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Ask Me Community Ambassador Scheme

[Republished from www.cambridgewa.org.uk]

People within a survivor’s community are often the first to know that domestic abuse is happening. But lack of understanding and confidence can make people afraid to talk about it, and unsure of how to respond when someone speaks out. Survivors have told us they can feel judged, silenced or isolated by the people around them.

We are changing that through the Change That Lasts Ask Me scheme, developed in partnership between Women’s Aid Federation England and Welsh Women’s Aid.

The project is a simple initiative that equips community members in Cambridgeshire and Peterborough with an understanding of domestic abuse and how to respond to survivors. This knowledge will enable the community to play an active role in ending domestic abuse.

Being a Change That Lasts Community Ambassador

We offer free 12 hour training courses to members of the local community from all backgrounds and identities where they learn about domestic abuse, including its gendered nature, how to challenge the stereotypes surrounding it and how to listen to, believe and direct survivors to specialist support.

Anyone with a connection to Cambridgeshire and/or Peterborough can become an Ask Me ambassador, whether you have been personally affected by domestic abuse or whether you would like to learn more.

After the training, ambassadors are given resources and support to share what they have learned with those around them in ways that feel most comfortable to them. They are encouraged to start conversations about domestic abuse that will help others to better understand the barriers that survivors face in speaking out. An ambassador can commit as much or as little time as they can give.

We keep in touch with Community Ambassadors with new opportunities and events such as ambassador meet-ups, campaign involvement and volunteering. We also send short surveys to find out how they are getting on and how we can support them further.

A Community Ambassador…

… believes in equality of all people, regardless of their gender identity, age, religion, ethnicity, sexual orientation, disability, marital status, cultural beliefs or circumstances.

… listens and believes others that share their personal experiences of domestic abuse.

… is non-judgmental and respectful.

… is passionate about ending domestic abuse.

There is a chance that we may decide that it isn’t appropriate for a person to take on the role if they don’t share these values and qualities. We will work with people to overcome any barriers wherever possible, or we will direct you to a more suitable volunteering or training opportunity.

Interested? Join the Scheme

If you would like to take part, please register your interest through the online form here: REGISTER INTEREST FORM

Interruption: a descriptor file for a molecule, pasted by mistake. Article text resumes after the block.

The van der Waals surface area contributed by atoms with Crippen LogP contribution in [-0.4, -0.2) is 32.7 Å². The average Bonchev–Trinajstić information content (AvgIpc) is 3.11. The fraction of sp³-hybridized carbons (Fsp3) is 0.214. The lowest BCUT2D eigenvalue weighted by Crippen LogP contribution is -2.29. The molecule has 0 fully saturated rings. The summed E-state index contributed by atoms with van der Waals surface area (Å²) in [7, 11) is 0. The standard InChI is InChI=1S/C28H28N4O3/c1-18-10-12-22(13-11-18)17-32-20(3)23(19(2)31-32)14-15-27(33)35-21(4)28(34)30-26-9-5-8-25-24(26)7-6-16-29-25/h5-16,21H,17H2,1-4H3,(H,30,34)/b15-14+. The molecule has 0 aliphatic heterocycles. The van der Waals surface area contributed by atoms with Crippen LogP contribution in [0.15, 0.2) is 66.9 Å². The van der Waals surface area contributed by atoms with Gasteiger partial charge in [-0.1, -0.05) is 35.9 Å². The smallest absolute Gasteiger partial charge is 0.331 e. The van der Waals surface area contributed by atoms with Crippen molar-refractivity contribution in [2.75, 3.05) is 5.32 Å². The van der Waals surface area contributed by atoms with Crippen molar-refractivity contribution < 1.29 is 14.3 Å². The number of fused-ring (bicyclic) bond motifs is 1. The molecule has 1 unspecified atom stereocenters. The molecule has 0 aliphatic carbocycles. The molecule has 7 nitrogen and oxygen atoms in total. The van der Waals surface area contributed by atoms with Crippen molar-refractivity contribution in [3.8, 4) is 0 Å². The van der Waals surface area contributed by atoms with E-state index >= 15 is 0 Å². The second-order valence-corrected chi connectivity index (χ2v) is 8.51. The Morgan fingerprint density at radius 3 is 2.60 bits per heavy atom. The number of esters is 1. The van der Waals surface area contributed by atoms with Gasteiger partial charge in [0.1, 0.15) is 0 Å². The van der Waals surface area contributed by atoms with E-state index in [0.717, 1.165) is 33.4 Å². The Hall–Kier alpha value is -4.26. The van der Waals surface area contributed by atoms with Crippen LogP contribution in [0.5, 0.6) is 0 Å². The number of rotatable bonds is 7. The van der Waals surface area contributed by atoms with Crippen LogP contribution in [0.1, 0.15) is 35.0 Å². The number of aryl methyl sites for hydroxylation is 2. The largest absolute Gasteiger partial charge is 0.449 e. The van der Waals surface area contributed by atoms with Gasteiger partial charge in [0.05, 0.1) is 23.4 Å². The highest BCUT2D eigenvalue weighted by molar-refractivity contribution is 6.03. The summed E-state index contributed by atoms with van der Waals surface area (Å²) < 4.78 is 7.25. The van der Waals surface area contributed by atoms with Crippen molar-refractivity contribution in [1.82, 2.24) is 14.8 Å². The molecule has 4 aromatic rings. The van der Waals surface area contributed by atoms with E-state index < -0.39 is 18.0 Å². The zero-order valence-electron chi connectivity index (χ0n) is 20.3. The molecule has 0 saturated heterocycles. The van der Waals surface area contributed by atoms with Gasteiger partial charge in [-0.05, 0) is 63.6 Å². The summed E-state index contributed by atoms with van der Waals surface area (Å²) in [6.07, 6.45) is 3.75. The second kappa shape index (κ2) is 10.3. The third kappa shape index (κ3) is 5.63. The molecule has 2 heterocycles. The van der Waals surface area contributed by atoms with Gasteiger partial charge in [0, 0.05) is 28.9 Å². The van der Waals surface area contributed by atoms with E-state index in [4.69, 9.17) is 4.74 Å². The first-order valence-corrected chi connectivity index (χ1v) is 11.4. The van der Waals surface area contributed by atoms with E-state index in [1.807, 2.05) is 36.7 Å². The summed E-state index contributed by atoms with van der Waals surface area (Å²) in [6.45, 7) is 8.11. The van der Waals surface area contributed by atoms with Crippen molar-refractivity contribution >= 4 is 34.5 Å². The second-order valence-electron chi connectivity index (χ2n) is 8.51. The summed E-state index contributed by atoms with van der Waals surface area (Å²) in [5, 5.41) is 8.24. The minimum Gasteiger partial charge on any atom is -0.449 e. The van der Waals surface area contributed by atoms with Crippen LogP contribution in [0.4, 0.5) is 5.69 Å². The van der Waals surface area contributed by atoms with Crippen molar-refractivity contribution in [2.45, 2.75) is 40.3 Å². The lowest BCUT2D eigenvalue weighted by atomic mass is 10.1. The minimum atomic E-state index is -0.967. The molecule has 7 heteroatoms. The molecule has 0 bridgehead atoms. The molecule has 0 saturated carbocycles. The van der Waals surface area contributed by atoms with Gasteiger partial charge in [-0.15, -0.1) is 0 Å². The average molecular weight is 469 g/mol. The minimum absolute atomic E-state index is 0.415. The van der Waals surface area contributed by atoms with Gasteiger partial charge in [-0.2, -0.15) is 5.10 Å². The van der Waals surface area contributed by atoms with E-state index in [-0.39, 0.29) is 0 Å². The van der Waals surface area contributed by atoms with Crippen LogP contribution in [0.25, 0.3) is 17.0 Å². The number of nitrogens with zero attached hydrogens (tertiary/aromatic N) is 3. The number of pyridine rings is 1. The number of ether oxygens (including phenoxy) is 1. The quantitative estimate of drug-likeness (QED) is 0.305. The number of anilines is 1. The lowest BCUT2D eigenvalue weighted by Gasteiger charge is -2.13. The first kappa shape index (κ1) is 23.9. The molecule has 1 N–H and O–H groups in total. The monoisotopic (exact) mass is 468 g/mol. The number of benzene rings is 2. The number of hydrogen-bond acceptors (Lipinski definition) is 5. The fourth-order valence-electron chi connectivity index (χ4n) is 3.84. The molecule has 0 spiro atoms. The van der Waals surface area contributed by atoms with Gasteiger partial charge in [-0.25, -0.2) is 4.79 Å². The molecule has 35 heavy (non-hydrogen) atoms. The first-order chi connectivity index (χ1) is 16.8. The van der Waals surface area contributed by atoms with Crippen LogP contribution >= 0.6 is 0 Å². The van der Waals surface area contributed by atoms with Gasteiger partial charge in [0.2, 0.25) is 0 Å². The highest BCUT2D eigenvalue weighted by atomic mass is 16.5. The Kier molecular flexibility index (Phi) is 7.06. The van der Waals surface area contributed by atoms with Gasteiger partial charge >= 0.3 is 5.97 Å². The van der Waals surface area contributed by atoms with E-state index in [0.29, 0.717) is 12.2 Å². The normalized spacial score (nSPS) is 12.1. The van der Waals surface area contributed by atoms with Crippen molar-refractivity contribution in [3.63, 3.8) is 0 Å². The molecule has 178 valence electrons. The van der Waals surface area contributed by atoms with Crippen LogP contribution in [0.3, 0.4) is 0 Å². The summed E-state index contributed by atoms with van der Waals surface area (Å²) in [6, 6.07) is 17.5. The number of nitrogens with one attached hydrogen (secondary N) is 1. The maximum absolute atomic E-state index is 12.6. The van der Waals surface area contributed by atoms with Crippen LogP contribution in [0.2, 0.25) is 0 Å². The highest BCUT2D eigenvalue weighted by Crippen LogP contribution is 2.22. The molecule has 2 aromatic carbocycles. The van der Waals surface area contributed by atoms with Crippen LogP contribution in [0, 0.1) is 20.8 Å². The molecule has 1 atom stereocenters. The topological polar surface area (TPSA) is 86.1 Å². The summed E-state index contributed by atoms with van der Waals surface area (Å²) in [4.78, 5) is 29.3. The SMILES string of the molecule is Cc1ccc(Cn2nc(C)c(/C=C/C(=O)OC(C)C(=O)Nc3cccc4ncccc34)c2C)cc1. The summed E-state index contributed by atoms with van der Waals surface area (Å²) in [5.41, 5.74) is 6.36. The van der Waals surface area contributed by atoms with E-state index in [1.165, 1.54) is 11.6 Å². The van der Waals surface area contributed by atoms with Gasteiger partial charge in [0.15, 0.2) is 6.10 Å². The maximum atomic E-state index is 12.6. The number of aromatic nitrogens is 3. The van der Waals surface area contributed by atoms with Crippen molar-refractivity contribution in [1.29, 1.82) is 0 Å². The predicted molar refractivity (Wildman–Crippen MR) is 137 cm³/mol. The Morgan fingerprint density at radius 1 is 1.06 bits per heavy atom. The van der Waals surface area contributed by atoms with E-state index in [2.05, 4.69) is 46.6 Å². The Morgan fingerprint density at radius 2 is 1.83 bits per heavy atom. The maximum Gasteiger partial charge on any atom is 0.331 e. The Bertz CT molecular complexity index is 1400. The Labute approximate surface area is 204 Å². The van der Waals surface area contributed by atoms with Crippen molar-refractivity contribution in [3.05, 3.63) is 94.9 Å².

People Powered: Follow-up information

Links, contacts and further reading for the People Powered conference, 19 April 2018

The People Powered conference was co-hosted by Living Sport and Hunts Forum, and funded by Huntingdonshire District Council.

Training

Click here for the upcoming training workshops hosted by Support Cambridgeshire and its partner organisations, Hunts Forum and Cambridge CVS. Most training is free for Hunts Forum and CCVS members. See CCVS’s full programme of training for volunteer managers here, and further resources here.

National Council for Voluntary Organisations (NCVO)

Our keynote speaker was Shaun Delaney, Volunteering Development Manager at NCVO. They champion the voluntary sector by connecting, representing and supporting voluntary organisations, and work to help voluntary organisations and volunteers make the biggest difference they can. Find out more here.

Read the NCVO Getting Involved 2017 report here. This includes lots of fascinating statistics on who, where, why and how people volunteer in the UK.

Recruiting volunteers

This workshop was led by Keith Smith, Founder & Director of Ferry Project.

The Do-it website connects volunteers with volunteering opportunities, based on location, availability and activity type.

Read NCVO’s guide to recruiting volunteers here.

Supporting volunteers

This workshop was led by Mark Strivens, Director, Street Pastors Cambridge.

Read the Charity Commission’s advice on managing risks here.

Cambridgeshire County Council’s guidance on adult safeguarding is here, with a straightforward introduction here.

Model policies for volunteering (including recruitment, volunteer agreement and complaints policies) are available here.

NCVO’s guide to managing and retaining volunteers is here and includes a section on dealing with problems or issues with volunteers.

Rewarding volunteers

This workshop was led by Susie Willis, Chief Executive Officer, Care Network.

See the flip-chart notes from the conference here.

NCVO’s guide to managing and retaining volunteers is here and includes a section on recognition and reward.

Find out about Cambridgeshire’s Spice Credits volunteer reward scheme.

Find out more about Volunteers’ Week (1-7 June) here.

Micro-volunteering

This workshop was led by Lucy Bird, Somersham and Pidley Time Bank Coordinator.

Read Support Cambridgeshire’s introduction to Time Banks here.

Read NCVO’s guide to micro-volunteering here.

Living Sport

Our final speaker was Rebecca Evans, Relationship Manager at Living Sport.

Here’s what people are saying about People Powered:

It reinforced the importance of keeping in contact with our wonderful volunteers. Brilliant workshops with lots of ideas to use.

Good crowd, and an excellent keynote speaker. 

Excellent insight provided into how to recruit volunteers.

We had an enjoyable & interesting day. No matter how much one has learnt over the years, there is always more to learn!